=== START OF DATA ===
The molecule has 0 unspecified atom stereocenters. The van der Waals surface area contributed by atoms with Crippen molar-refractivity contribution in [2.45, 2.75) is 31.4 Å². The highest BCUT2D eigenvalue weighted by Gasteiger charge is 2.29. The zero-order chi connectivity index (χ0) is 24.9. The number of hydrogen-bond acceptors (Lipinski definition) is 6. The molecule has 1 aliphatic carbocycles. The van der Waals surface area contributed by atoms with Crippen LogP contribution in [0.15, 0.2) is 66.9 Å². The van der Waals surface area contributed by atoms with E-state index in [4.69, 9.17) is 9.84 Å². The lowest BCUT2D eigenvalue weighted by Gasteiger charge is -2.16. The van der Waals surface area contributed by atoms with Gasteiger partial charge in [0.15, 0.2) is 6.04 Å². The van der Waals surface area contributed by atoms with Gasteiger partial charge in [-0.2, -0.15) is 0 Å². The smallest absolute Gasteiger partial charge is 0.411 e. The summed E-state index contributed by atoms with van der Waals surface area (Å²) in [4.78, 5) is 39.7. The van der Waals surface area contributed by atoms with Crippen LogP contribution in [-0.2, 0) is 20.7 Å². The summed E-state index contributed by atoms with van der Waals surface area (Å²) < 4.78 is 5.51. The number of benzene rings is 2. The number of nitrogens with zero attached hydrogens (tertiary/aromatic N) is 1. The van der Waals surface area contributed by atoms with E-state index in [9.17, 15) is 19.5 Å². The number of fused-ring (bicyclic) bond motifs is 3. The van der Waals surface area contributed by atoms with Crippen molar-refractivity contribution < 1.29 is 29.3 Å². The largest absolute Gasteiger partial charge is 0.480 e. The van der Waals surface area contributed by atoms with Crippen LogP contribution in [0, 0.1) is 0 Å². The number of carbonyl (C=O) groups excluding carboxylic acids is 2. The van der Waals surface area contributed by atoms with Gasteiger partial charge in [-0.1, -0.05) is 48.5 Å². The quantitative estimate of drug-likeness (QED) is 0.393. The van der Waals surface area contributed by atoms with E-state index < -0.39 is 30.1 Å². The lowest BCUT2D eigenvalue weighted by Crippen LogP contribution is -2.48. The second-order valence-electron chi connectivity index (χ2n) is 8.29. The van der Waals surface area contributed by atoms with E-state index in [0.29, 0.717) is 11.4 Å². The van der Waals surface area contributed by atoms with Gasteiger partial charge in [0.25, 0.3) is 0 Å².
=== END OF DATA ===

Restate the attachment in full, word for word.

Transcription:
The molecule has 0 unspecified atom stereocenters. The van der Waals surface area contributed by atoms with Crippen molar-refractivity contribution in [2.45, 2.75) is 31.4 Å². The highest BCUT2D eigenvalue weighted by Gasteiger charge is 2.29. The zero-order chi connectivity index (χ0) is 24.9. The number of hydrogen-bond acceptors (Lipinski definition) is 6. The molecule has 1 aliphatic carbocycles. The van der Waals surface area contributed by atoms with Crippen LogP contribution in [0.15, 0.2) is 66.9 Å². The van der Waals surface area contributed by atoms with E-state index in [4.69, 9.17) is 9.84 Å². The lowest BCUT2D eigenvalue weighted by Gasteiger charge is -2.16. The van der Waals surface area contributed by atoms with Gasteiger partial charge in [0.15, 0.2) is 6.04 Å². The van der Waals surface area contributed by atoms with Gasteiger partial charge in [-0.2, -0.15) is 0 Å². The smallest absolute Gasteiger partial charge is 0.411 e. The summed E-state index contributed by atoms with van der Waals surface area (Å²) in [4.78, 5) is 39.7. The van der Waals surface area contributed by atoms with Crippen LogP contribution in [-0.2, 0) is 20.7 Å². The summed E-state index contributed by atoms with van der Waals surface area (Å²) < 4.78 is 5.51. The number of benzene rings is 2. The number of nitrogens with zero attached hydrogens (tertiary/aromatic N) is 1. The van der Waals surface area contributed by atoms with E-state index in [9.17, 15) is 19.5 Å². The number of fused-ring (bicyclic) bond motifs is 3. The van der Waals surface area contributed by atoms with Crippen molar-refractivity contribution < 1.29 is 29.3 Å². The largest absolute Gasteiger partial charge is 0.480 e. The van der Waals surface area contributed by atoms with Crippen LogP contribution in [0, 0.1) is 0 Å². The number of carbonyl (C=O) groups excluding carboxylic acids is 2. The van der Waals surface area contributed by atoms with Gasteiger partial charge in [-0.1, -0.05) is 48.5 Å². The quantitative estimate of drug-likeness (QED) is 0.393. The van der Waals surface area contributed by atoms with E-state index < -0.39 is 30.1 Å². The lowest BCUT2D eigenvalue weighted by Crippen LogP contribution is -2.48. The second-order valence-electron chi connectivity index (χ2n) is 8.29. The van der Waals surface area contributed by atoms with E-state index in [0.29, 0.717) is 11.4 Å². The van der Waals surface area contributed by atoms with Gasteiger partial charge in [0.25, 0.3) is 0 Å².